Fishing for GM Salmon
Posted: 9/17/2010 - Commentary by Mike Adams, the Health Ranger
And you're supposed to eat this, by the way. In fact, the FDA will almost certainly allow this to be sold without any warning labels, so now when you buy salmon at the store, you'll have no way to tell whether it's normal salmon or frankenfish GM salmon.
This is just the latest form of "food quackery" to receive the FDA's endorsement. Well, technically the FDA hasn't officially decided to approve it yet, but FDA officials have already announced -- ahead of the public meeting -- that they believe GM salmon is safe. It's a good bet they intend to allow it to enter the food supply.
Genetically modified salmon is "is as safe as food from conventional Atlantic salmon," according to an FDA statement on its website. "There is a reasonable certainty of no harm from consumption of food from this animal."
But even if that's true, that's not the only worry here: The other major concern is about the environmental impact of GM salmon escaping to the wild (or their eggs escaping) and genetically polluting the world's salmon stocks. Now, sure, the company creating these frankenfish promises that will never happen. They insist on it. But gee, have you ever heard of industrial accidents? That's where things go wrong that everybody promised would never go wrong. Bhopal, India comes to mind. Or Chernobyl.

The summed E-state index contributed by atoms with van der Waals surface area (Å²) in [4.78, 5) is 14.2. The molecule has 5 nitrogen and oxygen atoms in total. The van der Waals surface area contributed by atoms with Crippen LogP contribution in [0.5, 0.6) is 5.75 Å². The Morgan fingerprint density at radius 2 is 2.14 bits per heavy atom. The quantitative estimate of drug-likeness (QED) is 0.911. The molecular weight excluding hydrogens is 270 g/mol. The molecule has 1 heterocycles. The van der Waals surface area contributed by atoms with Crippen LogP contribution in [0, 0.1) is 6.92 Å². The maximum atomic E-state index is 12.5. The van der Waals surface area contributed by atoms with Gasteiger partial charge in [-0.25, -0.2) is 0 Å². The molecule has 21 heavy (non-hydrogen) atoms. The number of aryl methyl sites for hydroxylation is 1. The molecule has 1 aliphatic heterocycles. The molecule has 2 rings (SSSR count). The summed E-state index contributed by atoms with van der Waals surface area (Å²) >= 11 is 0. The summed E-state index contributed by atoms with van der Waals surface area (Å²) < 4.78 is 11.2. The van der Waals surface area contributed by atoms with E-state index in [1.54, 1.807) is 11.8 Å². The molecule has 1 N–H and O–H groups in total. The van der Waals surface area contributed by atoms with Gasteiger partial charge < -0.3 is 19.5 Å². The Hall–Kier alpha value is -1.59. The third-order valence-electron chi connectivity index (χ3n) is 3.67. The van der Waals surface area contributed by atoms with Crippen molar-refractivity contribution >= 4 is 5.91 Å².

There are seemingly countless cases where companies that promised nothing would go wrong end up apologizing when things went terribly wrong. How can we be sure GM salmon won't one day turn into another large-scale disaster?
One way would be to conduct safety testing before pursuing full-scale production. But that isn't being done. To my knowledge, there are no rigorous environmental or human health safety tests being conducted on GM salmon whatsoever.
So, in effect, we are the experiment. The FDA, if it approves GM salmon, will be launching a brand new game called "let's play genetic roulette with the whole world and see what happens."
It's a stupid way to proceed with something as potentially dangerous as genetic pollution because if it escapes into the wild, it is irreversible. You can't take it back.
Tell the FDA what you thinkThe FDA's three-day panel starts this weekend! Sign up to attend the meeting and express your thoughts on the matter at the following link:
You can also write the FDA at:
Be sure to reference Docket No. FDA-2010-N-0385.
In the mean time, if you see a giant piece of salmon flesh in the grocery store that looks more like a side of beef from a 1,000 pound cow, you may want to avoid it.
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